That said, CH III is not without its controversy, it’d seem, at least as far as the differences I draw in interpreting CH III compared to Scott or Dodd. One can interpret CH III in a fatalist, purely Stoic and old-school Jewish sense where there is neither reincarnation nor ascent nor salvation of the soul and that God is only immanent within creation without being transcendent of it, but that comes about as a sola scriptura viewpoint that takes CH III’s silence on the subject as a repudiation of it. CH III might also be interpreted as a representation of life as it already exists for us, a narrative that begins within creation as opposed to outside it as CH I does, and does not mention though could be thought of as referring to or implying other doctrines. In this, CH III is indeed a “hymn in prose” per Nock and Festugière, and “the concentrated essence of some unknown Egyptian’s reflections on the universe” per Scott. Whether it is meant to be a compilation of doctrine regarding the soul or an abbreviated prose-hymn that only gives the highest and most important points to bear in mind, whether it is a deep reflection for the advanced students of the Way of Hermēs or something to open up the minds of those who hear his call for the first time, the “Sacred Sermon of Hermēs Trismegistus” is a compact and deceptively simple piece of Hermetic literature that bears much to meditate and contemplate, especially insofar as it instructs us as to the proper way of human life.

Knowing the Hermetic fondness for gnomic aphorisms of wisdom (a.k.a. κεφὰλαια, as noted before), we might consider the whole of CH III to be a series of such kephalaic statements that summarize Hermetic doctrine as a whole, eliding out what could be explained or meditated on later to concentrate on the outline of the whole of Hermetic philosophy and doctrine.  In this, I see a parallel to how succinct yet meaningful CH III could be compared to the Heart Sutra of Buddhism, which is meaningful enough on its own but which itself is a condensation to mere groups and lists of concepts that bear much to be explained and meditated on (as attested by how many links I had to throw into the translation of it on that old post of mine).  It may well be that CH III originated as a Judaeo-Stoic text which was then later adopted by the early Hermetic philosophers in a different light, but so much of it could be explained through textual parallels and references in the rest of the Hermetic canon that it still fits neatly and nicely; after all, given CH III’s (likely) early date of composition, it likely influenced later Hermetic thought, potentially in profound ways, the texts of which would then necessarily have roots in CH III.  This book of the Corpus Hermeticum, as I noted in my quasi-prologue to this series, is much akin to a “first sermon” of sorts, something that introduces a simple (proto-)Hermetic worldview for those seeking guidance to hearken to, for students to begin meditating on, and for teachers to begin expounding more deeply.  Brevity is the soul of wit, after all, and CH III is short indeed.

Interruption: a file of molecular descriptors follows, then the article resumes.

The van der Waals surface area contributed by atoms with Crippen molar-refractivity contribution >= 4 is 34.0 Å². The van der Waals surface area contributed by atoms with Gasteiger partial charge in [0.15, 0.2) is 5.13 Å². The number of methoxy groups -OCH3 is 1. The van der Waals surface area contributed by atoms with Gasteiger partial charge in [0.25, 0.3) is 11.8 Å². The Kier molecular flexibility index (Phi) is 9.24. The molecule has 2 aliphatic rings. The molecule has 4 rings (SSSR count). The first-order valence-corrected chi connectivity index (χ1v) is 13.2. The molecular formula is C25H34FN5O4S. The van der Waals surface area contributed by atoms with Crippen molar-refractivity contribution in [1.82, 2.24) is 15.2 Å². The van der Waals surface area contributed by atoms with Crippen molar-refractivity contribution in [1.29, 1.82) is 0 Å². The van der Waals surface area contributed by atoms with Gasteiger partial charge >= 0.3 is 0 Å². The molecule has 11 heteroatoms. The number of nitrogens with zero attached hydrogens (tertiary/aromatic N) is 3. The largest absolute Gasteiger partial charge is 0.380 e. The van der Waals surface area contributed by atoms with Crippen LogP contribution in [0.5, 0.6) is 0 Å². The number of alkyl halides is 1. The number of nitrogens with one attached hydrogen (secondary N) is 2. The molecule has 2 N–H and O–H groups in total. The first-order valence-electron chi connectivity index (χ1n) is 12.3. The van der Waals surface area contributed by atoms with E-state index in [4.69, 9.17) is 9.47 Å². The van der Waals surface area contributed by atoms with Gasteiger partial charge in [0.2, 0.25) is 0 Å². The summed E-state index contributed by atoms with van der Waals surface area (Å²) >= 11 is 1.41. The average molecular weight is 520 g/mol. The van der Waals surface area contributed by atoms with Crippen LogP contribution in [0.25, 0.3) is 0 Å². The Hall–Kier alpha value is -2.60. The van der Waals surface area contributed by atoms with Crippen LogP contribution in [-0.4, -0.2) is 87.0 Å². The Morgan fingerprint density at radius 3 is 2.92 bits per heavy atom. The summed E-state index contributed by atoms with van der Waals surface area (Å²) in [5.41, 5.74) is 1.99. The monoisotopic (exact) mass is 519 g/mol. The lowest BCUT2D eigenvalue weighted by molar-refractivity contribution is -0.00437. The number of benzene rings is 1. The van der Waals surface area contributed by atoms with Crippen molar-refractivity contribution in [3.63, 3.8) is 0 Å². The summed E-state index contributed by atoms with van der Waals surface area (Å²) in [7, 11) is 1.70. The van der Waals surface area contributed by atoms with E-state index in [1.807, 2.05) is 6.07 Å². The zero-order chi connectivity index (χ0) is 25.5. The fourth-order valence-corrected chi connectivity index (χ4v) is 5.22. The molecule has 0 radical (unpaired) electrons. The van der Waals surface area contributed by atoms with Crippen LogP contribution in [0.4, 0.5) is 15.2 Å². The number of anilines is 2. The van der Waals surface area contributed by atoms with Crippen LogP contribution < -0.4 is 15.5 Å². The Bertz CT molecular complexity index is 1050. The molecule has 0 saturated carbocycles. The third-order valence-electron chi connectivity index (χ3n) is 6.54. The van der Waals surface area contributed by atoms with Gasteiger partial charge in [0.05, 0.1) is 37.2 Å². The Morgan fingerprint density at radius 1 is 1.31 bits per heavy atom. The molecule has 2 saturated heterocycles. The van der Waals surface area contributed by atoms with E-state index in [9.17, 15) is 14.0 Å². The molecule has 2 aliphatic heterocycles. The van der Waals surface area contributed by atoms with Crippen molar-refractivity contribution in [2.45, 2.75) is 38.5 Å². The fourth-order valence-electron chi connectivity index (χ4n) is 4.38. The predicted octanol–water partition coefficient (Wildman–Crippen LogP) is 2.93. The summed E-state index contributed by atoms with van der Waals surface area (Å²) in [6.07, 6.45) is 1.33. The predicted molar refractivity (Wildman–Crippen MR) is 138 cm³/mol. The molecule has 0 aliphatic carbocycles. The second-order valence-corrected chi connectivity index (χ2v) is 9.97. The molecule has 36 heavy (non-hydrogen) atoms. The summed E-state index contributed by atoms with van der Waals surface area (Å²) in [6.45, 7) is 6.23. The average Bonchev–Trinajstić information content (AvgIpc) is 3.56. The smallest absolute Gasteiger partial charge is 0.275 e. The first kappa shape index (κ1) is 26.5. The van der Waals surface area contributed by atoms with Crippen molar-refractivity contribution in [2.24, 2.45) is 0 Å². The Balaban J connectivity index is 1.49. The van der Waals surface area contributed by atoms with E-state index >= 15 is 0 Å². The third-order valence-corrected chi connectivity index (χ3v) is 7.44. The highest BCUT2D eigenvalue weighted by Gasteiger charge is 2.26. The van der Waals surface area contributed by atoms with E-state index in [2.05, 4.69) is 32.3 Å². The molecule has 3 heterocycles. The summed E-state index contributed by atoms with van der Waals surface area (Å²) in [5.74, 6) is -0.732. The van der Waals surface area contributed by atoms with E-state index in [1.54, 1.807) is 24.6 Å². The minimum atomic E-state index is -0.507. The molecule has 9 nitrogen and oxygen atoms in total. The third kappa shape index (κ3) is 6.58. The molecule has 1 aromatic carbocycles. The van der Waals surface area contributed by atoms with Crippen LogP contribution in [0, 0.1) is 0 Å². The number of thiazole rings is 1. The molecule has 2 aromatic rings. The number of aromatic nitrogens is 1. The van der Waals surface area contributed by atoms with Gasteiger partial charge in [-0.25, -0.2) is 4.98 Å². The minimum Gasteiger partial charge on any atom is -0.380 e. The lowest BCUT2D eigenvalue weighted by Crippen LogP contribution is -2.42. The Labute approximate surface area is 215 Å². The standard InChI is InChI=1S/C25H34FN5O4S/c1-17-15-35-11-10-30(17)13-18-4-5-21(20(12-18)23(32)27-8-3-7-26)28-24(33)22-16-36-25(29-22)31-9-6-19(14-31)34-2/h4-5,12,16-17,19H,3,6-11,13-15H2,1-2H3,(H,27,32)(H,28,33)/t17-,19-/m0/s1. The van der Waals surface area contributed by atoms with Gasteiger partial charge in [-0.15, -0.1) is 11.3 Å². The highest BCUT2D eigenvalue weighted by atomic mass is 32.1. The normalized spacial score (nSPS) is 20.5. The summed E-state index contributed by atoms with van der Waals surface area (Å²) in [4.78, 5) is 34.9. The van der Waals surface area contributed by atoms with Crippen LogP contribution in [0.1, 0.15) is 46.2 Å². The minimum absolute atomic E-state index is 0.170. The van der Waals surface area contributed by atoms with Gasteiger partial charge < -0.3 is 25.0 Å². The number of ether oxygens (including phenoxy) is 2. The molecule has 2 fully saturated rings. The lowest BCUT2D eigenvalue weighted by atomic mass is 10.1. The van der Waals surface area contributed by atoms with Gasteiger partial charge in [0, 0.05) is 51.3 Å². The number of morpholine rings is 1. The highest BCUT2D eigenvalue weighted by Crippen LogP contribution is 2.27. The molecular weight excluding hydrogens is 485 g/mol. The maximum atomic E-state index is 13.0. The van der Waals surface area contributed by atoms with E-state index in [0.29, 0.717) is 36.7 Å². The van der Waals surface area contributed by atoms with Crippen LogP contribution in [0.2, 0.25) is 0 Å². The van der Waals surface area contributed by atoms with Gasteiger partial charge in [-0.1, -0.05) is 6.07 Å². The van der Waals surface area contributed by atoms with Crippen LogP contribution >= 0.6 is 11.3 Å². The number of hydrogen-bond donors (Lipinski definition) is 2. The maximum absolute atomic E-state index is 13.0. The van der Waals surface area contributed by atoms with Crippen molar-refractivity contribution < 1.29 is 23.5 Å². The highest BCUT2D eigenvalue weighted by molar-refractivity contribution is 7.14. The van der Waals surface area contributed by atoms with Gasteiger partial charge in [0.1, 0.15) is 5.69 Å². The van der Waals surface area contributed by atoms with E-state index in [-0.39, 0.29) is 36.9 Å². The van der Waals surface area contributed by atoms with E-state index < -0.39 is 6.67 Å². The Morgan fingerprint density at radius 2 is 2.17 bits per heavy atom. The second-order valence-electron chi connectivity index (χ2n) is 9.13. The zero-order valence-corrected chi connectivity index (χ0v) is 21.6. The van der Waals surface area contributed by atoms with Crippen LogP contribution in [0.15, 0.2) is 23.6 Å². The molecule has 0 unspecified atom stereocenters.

There’s also one other thing I wanted to touch on, too, that didn’t fit anywhere else. The language and symbolism of CH III is heavily indebted to the Septuagint, that much is sure, but there are two symbols that crop up time and again in the way CH III is written: that of the seed and that of the wheel. There’s much to be said about the seed that contains within itself a seed, the seed of rebirth itself, and how the gods “cast the seeds that seed themselves” for humanity, and how the heavens effect changes on Earth through their “portent-sowing” or “sign-seeding” actions; this, bearing in mind that humanity is to take mastery and stewardship over the creation that we find ourselves in, suggests a tender cultivation of the world outside and the world within, always cultivating from seed that which is Good and planting the seed for that which is Good to come for those after us. There’s also the notion of the wheel, from the cyclic motions of the astral gods to the “measured measuring wheel of Nature”, and even the structure of CH III ends where it began in emphasizing that the Divine and Nature are equal and are both God. In this, we can get a notion for the celestial Plough, another image for the constellation of Ursa Maior, always rotating in a wheel around the ever-fixed North Star. Remembering that Polaris is the symbol of immortality for the ancient Egyptians, and how this very star acts as a gate to immortality and divinity in various parts of the Greek Magical Papyri, we can think of CH III as a simple reminder to tend to our lives and our world, for in so doing, even when all that we are and all that we do passes away from the world, the work we have accomplished takes place as part of the working of Nature itself, and is thus part of the works of the Divine. In this, in one sense or another, we achieve true wisdom and, thus, immortality and divinity.

Now, of course, I should reiterate that I’m barely an amateur at translating Greek, and by my own admission, my actual philosophical background is relative crap compared to many of the other professional academics, translators, and scholars of texts like this out there.  There are certainly other, and likely better, ways to approach this text, as there are for all the Hermetic texts we have available to us in our time; case in point, I recently was introduced to the works of Christian Wildberg, who wrote a paper regarding CH III and provided his own translation which is based on a theory that considers chunks of CH III to originally be marginalia written in by a later redactor familiar with Genesis that were eventually reincorporated into the text proper.  As a result, his translation (in the last few pages of that paper) gives a translation in two columns, the original text on one side with hypothesized marginalia on the other.  There’s always more to consider along these lines, and what I did in this little series is just one small dish among many other and bigger buffets of philosophy and philology.

I hope this little journey into the Hermetica was fun and informative, dear reader, and I hope you’re as inspired as I am to engage with both this text and other members of the Hermetic canon on a deeper level, whether for the first time or anew!

3 responses

  1. Pingback: Twelve, Ten, and Seven: Clarifying and Rethinking the Tormentors from CH XIII « The Digital Ambler

  2. Pingback: Hermetic Evangelism and Kerygma « The Digital Ambler

  3. Pingback: The Mixing-Bowl of Mind « The Digital Ambler